Sunday blog: How the KDOT decides what is best for travelers on U.S. 160

Tracy McCue

Commentary by Tracy McCue, Sumner Newscow — We had an interesting debate in the comment section of our Sumner Newscow main site after the unfortunate automobile rollover at McDonalds on U.S. 160 and Boundary Monday.

Luckily, no one was significantly hurt. But it did look gristly enough to get people talking. Instinctively, people look for solutions. It’s human nature.

Some think stop lights are essential especially at either the McDonald’s, Wal-Mart and/or the Wellington High School intersections. Some seem to think reducing the speed limit is required. 

Of course, somehow the roundabout gets caught up in the argument, although the wreck was a little more than a mile away. I had to laugh. The roundabout has replaced the new Wellington High School complex for every thing that goes wrong in the community. Wrecks a mile away? The roundabout’s fault. High city electric rates? The roundabout’s fault. High unemployment? The roundabout’s fault. World hunger? The roundabout’s fault. Wellington losing Friday night. The roundabout’s fault.

Anyway, getting back on topic, I decided to call Allen Grunder, the area engineer at the Kansas Department of Transportation office in Winfield, to ask him what gives. Is there a way to make the U.S. 160 highway from the roundabout (grrrr…) to the Kansas Turnpike safer?

Grunder said speed limits and stop lights are determined by a plethora of factors that go into a formula set up by the Kansas Department of Transportation. The formula is based on a number of accidents at an intersection, the number of drivers who pass through, and the average speed of the drivers. KDOT never alleviates from the formula, whether it is in east Wellington or downtown Wichita or Timbuktu.

He said it is all incumbent on traffic flow. The safest roads are the one’s in which the largest percentage of drivers are all driving the same speed.

“The problem you get into is the variation of how fast people drive,” Grunder said. “We determine speed limits based on how 85 percent of the traffic will naturally drive down that road.”

If drivers are going west from the turnpike they will have a 65 mph speed limit until they reach the KOA Kampground where the speed limit is reduced to 55. The speed limit drops to 50 west of McDonald’s and by the time drivers get to the roundabout (grrrr…) the speed limit is at 35. It gets down to 30 thereafter.

Grunder said if you took out all of the speed limit signs, 85 percent of the traffic would use those speeds anyway. They would come in 65 mph and naturally reduce their speed to the 30 mph level based on the traffic and businesses or whatever.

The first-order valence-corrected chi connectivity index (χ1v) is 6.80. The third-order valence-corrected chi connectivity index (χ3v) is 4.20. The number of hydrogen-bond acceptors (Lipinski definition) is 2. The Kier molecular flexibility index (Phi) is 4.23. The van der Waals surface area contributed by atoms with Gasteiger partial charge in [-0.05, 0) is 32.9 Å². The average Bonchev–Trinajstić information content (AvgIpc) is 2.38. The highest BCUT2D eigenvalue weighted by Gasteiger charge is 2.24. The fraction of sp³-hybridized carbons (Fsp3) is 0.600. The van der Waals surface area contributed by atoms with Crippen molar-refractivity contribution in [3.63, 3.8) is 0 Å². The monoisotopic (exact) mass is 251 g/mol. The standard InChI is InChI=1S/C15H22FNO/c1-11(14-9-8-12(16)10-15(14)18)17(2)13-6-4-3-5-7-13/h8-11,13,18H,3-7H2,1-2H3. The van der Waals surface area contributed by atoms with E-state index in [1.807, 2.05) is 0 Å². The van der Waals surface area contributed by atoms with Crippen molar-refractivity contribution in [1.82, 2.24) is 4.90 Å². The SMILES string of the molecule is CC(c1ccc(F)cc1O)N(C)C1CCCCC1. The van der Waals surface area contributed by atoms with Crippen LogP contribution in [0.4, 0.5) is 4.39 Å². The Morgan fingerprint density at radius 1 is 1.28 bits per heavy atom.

“Think about driving in the country,” Grunder said. “You might only go 55 to 65 mph out there not because of the traffic, but because you worry about hitting a deer or whatever. The drivers determine the speed limits.”

Grunder said where the problems come in is the variation of speeds. The driver who goes 85 mph in a 65 mph zone is of course a hazard. But the little old man driving 30 mph in the 65 mph zone is just as much of a hazard.

“Anytime a driver has to put on his brakes, it becomes a more unsafe traffic environment,” Grunder said.

Which brings us to the stop lights. Grunder said stop lights are important in very busy intersections but must enhance the flow of traffic not hinder it. Again, it depends on speed variations.

“Many accidents occur when people speed up to beat a traffic light and rear end the person in front of them, because they are not paying attention,” Grunder said. “Stop lights don’t necessarily make the intersection safer.”

That isn’t to say the east corridor is perfect. Wellington just recently was awarded two KDOT funding grants for turning lanes: one at the 8th Street and G (the viaduct) and 16th Street and Woodlawn, which are for intersections with more than 12 accidents in a three-year period. Both intersections have stop lights. The costs of those projects, a 90-10 percent split with KDOT, is $55,000 at 8th and G and $150,000 at 16th and Woodlawn.

KDOT does studies based on requests. Twice, the Wellington City Council has asked about possibilities of stop lights at the Walmart entrance and the school entrance. Both times KDOT turned them down. Neither intersection met the KDOT criteria of putting in a light.


2 responses to this post.

  1. Posted by Karen on October 22, 2012 at 4:09 pm

    I don’t mean to veer off the subject (no pun intended) – the intersection by McDonald’s is a big concern. However, my big concern is when I see pedestrian traffic, motorized wheelchairs, etc. traveling along the side of Hwy 160 going to and from Walmart. I brought this to the attention of a City Department Head who wasn’t aware that this might be a problem. I cringe at the thought that the City of Wellington won’t provide walking paths until there is a tragic accident.

  2. Posted by Patty Malcolm on October 22, 2012 at 5:29 pm

    WOW! What a bunch of idiots! Let them come here & review it for themselves! Let them drive in that death stretch!

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